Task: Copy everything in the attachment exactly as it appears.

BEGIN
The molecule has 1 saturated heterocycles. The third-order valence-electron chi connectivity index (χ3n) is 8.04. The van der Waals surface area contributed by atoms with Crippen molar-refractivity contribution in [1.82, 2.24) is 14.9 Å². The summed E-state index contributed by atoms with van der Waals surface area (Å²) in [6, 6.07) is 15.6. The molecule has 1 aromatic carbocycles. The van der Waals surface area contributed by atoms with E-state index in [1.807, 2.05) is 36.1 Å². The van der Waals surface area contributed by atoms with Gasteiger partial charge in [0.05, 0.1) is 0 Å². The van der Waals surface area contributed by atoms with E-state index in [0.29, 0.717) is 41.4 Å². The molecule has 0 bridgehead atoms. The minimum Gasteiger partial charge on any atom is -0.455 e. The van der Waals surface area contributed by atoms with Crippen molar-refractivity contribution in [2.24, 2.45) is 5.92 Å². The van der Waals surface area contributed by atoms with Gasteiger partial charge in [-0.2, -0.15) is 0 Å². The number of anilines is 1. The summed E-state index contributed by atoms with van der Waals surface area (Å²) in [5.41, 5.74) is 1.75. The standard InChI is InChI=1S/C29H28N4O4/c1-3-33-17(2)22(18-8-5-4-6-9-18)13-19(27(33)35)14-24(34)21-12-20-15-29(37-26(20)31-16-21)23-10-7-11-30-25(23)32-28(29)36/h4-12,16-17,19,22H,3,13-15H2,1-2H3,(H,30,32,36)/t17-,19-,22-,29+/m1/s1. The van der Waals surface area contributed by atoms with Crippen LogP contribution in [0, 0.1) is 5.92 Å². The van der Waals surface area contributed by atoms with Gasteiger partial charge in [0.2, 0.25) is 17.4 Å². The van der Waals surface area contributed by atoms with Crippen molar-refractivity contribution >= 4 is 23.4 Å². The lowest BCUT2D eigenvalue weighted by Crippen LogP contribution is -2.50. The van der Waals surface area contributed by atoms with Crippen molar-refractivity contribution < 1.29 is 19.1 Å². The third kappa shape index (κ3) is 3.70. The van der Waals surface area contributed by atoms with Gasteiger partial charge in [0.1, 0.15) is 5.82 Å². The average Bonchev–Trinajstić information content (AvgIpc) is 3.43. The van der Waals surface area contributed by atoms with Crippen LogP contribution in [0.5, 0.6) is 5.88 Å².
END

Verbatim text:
The molecule has 1 saturated heterocycles. The third-order valence-electron chi connectivity index (χ3n) is 8.04. The van der Waals surface area contributed by atoms with Crippen molar-refractivity contribution in [1.82, 2.24) is 14.9 Å². The summed E-state index contributed by atoms with van der Waals surface area (Å²) in [6, 6.07) is 15.6. The molecule has 1 aromatic carbocycles. The van der Waals surface area contributed by atoms with E-state index in [1.807, 2.05) is 36.1 Å². The van der Waals surface area contributed by atoms with Gasteiger partial charge in [0.05, 0.1) is 0 Å². The van der Waals surface area contributed by atoms with E-state index in [0.29, 0.717) is 41.4 Å². The molecule has 0 bridgehead atoms. The minimum Gasteiger partial charge on any atom is -0.455 e. The van der Waals surface area contributed by atoms with Crippen molar-refractivity contribution in [2.24, 2.45) is 5.92 Å². The van der Waals surface area contributed by atoms with Gasteiger partial charge in [-0.2, -0.15) is 0 Å². The number of anilines is 1. The summed E-state index contributed by atoms with van der Waals surface area (Å²) in [5.41, 5.74) is 1.75. The standard InChI is InChI=1S/C29H28N4O4/c1-3-33-17(2)22(18-8-5-4-6-9-18)13-19(27(33)35)14-24(34)21-12-20-15-29(37-26(20)31-16-21)23-10-7-11-30-25(23)32-28(29)36/h4-12,16-17,19,22H,3,13-15H2,1-2H3,(H,30,32,36)/t17-,19-,22-,29+/m1/s1. The van der Waals surface area contributed by atoms with Crippen LogP contribution in [0, 0.1) is 5.92 Å². The van der Waals surface area contributed by atoms with Gasteiger partial charge in [0.2, 0.25) is 17.4 Å². The van der Waals surface area contributed by atoms with Crippen molar-refractivity contribution >= 4 is 23.4 Å². The lowest BCUT2D eigenvalue weighted by Crippen LogP contribution is -2.50. The van der Waals surface area contributed by atoms with Crippen molar-refractivity contribution < 1.29 is 19.1 Å². The third kappa shape index (κ3) is 3.70. The van der Waals surface area contributed by atoms with Gasteiger partial charge in [0.1, 0.15) is 5.82 Å². The average Bonchev–Trinajstić information content (AvgIpc) is 3.43. The van der Waals surface area contributed by atoms with Crippen LogP contribution in [0.5, 0.6) is 5.88 Å².